To have a finer way to define access rights not only for three set of persons, you can use ACL which are described further.

Change owner, group and others permissions

Use chmod (more help here)


$ chmod u+rw file1: gives the owner (u) write (r) and read (w) permissions to file1.
$ chmod -R a+rx folder1: gives all users (a) read (r) and execute (x) rights to all the folder1 content (-R Recursive).
$ chmod 755 folder1: gives the owner all rights (7), group members and others the rights to read and access (55).
$ chmod 644 file1: gives the owner the rights to modify and read (6), to the members of the group and the others only the rights of reading (44).

Add user and group on "home" and "save"

Use NFSv4 ACL (more help here).
To set permissions: nfs4_setfacl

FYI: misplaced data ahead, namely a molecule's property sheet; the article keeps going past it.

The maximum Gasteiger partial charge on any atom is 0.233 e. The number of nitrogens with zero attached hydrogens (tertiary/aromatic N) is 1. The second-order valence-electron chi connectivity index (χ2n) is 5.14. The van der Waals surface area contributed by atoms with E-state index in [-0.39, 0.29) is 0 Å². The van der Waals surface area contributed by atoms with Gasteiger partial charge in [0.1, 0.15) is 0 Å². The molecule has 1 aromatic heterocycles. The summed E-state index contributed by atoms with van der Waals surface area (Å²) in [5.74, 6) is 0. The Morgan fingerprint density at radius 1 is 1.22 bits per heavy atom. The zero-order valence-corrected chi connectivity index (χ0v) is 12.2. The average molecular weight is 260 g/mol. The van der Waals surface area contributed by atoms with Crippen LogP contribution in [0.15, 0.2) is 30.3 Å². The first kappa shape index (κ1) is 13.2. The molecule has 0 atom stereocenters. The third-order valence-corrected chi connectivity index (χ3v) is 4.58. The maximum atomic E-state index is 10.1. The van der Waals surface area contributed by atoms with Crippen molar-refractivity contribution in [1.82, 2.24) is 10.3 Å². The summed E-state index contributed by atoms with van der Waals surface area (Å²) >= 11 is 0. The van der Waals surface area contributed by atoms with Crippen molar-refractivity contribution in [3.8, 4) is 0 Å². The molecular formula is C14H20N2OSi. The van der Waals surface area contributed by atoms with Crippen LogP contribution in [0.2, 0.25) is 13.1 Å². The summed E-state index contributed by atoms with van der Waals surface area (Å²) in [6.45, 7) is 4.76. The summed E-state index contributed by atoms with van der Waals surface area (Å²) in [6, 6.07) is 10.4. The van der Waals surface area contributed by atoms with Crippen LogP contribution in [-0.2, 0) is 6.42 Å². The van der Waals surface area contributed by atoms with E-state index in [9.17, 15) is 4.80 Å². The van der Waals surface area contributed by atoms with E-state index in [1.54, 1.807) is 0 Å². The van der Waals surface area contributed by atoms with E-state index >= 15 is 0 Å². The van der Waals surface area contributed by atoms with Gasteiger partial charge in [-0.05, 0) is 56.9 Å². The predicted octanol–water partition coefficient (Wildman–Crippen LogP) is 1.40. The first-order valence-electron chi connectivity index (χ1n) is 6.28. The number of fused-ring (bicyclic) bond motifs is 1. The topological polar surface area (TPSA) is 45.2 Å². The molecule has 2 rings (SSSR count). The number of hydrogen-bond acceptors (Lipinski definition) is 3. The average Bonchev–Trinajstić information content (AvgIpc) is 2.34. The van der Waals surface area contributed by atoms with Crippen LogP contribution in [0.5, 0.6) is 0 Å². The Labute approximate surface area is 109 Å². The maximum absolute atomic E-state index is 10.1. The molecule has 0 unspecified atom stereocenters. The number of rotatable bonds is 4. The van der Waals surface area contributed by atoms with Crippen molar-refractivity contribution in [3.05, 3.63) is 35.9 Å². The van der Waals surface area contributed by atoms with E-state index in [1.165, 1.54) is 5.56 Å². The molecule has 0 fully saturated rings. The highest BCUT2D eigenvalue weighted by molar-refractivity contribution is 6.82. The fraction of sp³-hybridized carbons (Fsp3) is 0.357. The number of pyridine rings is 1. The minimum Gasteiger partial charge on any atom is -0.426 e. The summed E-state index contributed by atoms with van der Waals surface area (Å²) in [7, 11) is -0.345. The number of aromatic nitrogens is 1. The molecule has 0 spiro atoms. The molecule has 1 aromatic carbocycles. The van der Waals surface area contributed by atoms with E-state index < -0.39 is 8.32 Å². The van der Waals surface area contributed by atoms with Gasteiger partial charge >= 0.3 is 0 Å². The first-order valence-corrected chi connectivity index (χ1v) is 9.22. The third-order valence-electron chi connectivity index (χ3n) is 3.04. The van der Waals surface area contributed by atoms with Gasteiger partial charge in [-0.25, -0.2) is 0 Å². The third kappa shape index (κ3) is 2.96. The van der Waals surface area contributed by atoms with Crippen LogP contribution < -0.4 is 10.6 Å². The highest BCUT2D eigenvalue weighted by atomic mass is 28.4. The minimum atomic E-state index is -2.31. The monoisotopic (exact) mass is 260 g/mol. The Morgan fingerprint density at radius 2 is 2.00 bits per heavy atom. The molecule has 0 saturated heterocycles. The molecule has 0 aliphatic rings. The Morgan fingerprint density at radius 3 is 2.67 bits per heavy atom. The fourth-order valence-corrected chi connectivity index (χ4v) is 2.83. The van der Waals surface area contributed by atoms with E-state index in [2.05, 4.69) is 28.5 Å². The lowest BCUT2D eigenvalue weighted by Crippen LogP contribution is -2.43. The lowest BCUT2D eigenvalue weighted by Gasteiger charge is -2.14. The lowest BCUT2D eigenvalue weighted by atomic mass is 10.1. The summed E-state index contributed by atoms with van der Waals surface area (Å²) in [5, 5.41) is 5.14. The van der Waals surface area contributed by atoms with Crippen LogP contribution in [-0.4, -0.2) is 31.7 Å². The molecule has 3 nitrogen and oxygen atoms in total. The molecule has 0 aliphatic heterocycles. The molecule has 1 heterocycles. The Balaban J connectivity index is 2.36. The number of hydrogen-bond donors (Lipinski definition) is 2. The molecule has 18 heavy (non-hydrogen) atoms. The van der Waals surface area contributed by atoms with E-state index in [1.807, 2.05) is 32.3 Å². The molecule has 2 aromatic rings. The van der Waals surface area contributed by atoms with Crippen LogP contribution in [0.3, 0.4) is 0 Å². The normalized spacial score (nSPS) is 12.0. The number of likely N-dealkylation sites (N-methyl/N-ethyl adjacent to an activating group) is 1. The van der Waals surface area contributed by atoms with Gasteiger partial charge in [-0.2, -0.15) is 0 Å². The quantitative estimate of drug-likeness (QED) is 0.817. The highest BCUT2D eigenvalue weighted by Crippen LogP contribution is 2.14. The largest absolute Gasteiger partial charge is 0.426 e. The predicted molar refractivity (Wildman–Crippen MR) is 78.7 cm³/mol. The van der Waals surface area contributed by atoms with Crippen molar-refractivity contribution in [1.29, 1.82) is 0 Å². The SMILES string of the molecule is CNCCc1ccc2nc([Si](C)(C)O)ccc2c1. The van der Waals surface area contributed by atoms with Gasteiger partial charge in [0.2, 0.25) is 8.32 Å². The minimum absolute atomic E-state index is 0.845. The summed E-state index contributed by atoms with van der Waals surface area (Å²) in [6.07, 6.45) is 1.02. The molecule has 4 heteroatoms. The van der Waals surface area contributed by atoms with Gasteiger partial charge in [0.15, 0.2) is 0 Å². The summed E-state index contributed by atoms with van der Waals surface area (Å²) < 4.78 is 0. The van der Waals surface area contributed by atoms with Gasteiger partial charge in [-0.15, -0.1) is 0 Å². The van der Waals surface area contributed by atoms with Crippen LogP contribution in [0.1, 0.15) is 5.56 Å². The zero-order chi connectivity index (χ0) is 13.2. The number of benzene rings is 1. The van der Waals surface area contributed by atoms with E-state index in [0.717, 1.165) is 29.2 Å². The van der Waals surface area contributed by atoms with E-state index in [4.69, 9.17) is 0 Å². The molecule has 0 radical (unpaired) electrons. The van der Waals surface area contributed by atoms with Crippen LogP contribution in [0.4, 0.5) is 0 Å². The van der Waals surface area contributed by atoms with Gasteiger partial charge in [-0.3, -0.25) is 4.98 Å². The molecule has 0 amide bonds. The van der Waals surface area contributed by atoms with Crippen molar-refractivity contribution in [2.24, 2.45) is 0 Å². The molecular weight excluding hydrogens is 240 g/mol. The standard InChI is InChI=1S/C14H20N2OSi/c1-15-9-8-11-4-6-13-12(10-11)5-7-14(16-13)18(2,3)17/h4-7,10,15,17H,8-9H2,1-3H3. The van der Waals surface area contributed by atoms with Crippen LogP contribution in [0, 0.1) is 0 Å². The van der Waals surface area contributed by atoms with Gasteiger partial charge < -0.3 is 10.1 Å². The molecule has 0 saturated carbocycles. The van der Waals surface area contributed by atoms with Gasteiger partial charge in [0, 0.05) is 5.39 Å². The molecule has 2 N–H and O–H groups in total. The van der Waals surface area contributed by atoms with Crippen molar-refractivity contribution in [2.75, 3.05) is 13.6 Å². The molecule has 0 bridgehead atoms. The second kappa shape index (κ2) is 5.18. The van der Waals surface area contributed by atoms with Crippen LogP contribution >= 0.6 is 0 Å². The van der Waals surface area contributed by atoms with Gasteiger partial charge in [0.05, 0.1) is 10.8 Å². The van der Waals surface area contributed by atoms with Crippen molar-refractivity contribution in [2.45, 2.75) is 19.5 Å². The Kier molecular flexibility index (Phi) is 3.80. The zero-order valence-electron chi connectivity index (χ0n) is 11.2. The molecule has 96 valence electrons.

To check permissions: nfs4_getfacl


Add user1 with read (R) and execution (X) permissions to all the folder1 content (-R Recursive)

$ nfs4_setfacl -R -a A::user1:RX folder1

Add group1 (g) read (R) et execution (X) permissions to all the folder1 content (-R Recursive)

$ nfs4_setfacl -R -a A:g:group1:RX folder1

Check permissions

$ nfs4_getfacl folder1


Add user and group on the "work"

Use ACL commands (more help here)
To set permissions: setfacl
To check permissions: getfacl


Add (-m modify) user1 read (r),write (w) et execution (x) permissions to all the folder1 content (-R Recursive)
$ setfacl -R -m u:user1:rwx folder1

Add group1 (g) read (r) et execution (x) permissions to all the folder1 content (-R Recursive)